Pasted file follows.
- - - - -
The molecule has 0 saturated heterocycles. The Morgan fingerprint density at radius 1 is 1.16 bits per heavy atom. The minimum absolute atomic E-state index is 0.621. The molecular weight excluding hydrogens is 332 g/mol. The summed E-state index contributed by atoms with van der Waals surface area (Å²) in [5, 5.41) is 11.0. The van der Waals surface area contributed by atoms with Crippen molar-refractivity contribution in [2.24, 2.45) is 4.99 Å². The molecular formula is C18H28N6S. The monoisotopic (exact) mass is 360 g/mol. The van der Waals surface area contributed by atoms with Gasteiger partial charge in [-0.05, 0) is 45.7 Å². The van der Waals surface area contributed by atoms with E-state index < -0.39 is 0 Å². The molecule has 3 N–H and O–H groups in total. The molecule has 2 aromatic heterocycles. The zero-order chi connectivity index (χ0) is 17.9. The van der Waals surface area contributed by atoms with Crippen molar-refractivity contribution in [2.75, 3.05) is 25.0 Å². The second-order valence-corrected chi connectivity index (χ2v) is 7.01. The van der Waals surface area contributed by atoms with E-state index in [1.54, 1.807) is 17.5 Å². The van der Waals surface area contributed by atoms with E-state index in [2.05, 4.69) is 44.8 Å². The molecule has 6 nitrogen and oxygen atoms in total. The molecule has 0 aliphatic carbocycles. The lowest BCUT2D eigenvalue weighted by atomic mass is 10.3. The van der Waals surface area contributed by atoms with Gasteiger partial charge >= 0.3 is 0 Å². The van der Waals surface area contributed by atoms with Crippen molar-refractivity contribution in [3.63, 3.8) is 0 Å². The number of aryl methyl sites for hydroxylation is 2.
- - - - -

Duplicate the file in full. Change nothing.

The molecule has 0 saturated heterocycles. The Morgan fingerprint density at radius 1 is 1.16 bits per heavy atom. The minimum absolute atomic E-state index is 0.621. The molecular weight excluding hydrogens is 332 g/mol. The summed E-state index contributed by atoms with van der Waals surface area (Å²) in [5, 5.41) is 11.0. The van der Waals surface area contributed by atoms with Crippen molar-refractivity contribution in [2.24, 2.45) is 4.99 Å². The molecular formula is C18H28N6S. The monoisotopic (exact) mass is 360 g/mol. The van der Waals surface area contributed by atoms with Gasteiger partial charge in [-0.05, 0) is 45.7 Å². The van der Waals surface area contributed by atoms with E-state index < -0.39 is 0 Å². The molecule has 3 N–H and O–H groups in total. The molecule has 2 aromatic heterocycles. The zero-order chi connectivity index (χ0) is 17.9. The van der Waals surface area contributed by atoms with Crippen molar-refractivity contribution in [2.75, 3.05) is 25.0 Å². The second-order valence-corrected chi connectivity index (χ2v) is 7.01. The van der Waals surface area contributed by atoms with E-state index in [1.54, 1.807) is 17.5 Å². The van der Waals surface area contributed by atoms with E-state index in [2.05, 4.69) is 44.8 Å². The molecule has 6 nitrogen and oxygen atoms in total. The molecule has 0 aliphatic carbocycles. The lowest BCUT2D eigenvalue weighted by atomic mass is 10.3. The van der Waals surface area contributed by atoms with Gasteiger partial charge >= 0.3 is 0 Å². The van der Waals surface area contributed by atoms with Crippen molar-refractivity contribution in [3.63, 3.8) is 0 Å². The number of aryl methyl sites for hydroxylation is 2.